Creating Social Value Blog / Service in Action

Technology is ahead of its time here

This is my 4th trip to El Salvador. The airport in San Salvador seems to be welcoming me back, and outside the terminal are hundreds of families picking up their loved one who is returning from a job in the U.S. Out of the 6-7 million population in El Salvador, almost 2 million are working in other countries, especially the United States. Most overseas workers send money home every month to help support their families.
There are many poor people in El Salvador, with about 400,000 families living in homes made of dirt and palm bows, sheet metal, cardboard and tarps. Habitat for Humanity focuses on building houses which are about 500 square feet. The new homeowner must purchase the land and contribute a specific number of hours on building the house. When the house id completed the family pays a mortgage relative to their earning. A typical monthly payment is $80.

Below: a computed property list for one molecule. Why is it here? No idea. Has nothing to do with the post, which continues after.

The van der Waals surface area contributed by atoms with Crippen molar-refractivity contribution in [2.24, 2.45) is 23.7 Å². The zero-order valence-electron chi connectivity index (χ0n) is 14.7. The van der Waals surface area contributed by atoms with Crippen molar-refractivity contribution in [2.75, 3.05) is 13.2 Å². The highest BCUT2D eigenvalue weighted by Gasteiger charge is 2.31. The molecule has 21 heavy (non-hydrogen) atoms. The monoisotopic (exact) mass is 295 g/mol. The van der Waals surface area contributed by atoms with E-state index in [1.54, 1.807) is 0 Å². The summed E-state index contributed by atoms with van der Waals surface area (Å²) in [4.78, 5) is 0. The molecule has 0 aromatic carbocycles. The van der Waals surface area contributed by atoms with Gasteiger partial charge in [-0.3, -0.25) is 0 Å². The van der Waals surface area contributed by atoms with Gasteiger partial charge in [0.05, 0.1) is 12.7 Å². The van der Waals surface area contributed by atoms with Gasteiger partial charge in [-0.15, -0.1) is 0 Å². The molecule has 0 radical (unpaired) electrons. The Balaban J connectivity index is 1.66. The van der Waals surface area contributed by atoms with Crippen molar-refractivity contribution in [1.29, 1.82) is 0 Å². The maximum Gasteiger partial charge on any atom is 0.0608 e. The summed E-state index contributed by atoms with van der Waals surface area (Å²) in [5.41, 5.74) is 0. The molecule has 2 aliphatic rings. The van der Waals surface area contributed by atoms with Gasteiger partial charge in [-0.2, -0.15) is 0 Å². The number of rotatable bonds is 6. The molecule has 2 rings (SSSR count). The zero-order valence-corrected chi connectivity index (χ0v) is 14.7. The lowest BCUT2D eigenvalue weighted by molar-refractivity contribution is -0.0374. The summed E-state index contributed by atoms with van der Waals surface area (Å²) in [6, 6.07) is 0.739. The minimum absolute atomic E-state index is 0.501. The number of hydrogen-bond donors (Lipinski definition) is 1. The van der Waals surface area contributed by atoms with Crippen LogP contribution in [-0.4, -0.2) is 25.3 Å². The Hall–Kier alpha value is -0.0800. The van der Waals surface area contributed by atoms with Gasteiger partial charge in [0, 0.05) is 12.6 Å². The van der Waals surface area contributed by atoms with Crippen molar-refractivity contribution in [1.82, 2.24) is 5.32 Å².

This is a small group of 3  Babson staff and 6 students-1 recent grad, 1 senior, 2 juniors, 2 sophomores and one new freshman who lives about 30 miles away in Guatemala.  The students are all woman and all very interesting. As all the students are here through self selection you would expect them to be interesting. They all love their technology. As soon as we get in the van to return from the job site the smart phones come out to text and face book friends and relatives and catch up on email. The Babson staff wait until we return to our hotel and they hit the laptops to answer 100’s of emails.
But it is not just the U.S. that loved their technology. It seems most Salvadorians have cell phones, which you can purchase very cheaply and load with pre-paid minutes. The cell phones also allow many to connect with the internet as the ownership of P.C.’s is low.
I learned that these Babson women were not afraid of work. They sifted the stones out of rough sand, mixed mortar, hauled concrete blocks and worked on the scaffold filling voids with concrete. It is hot and difficult work. We were all tested. We worked with 2 masons and a helper from the family, none of who spoke English. Communication was challenging, but we struggled through. Of course the 4 Spanish speakers had much richer conversations with the locals…more later.
Posted by H. David Hennessey, Professor, Marketing  at Babson College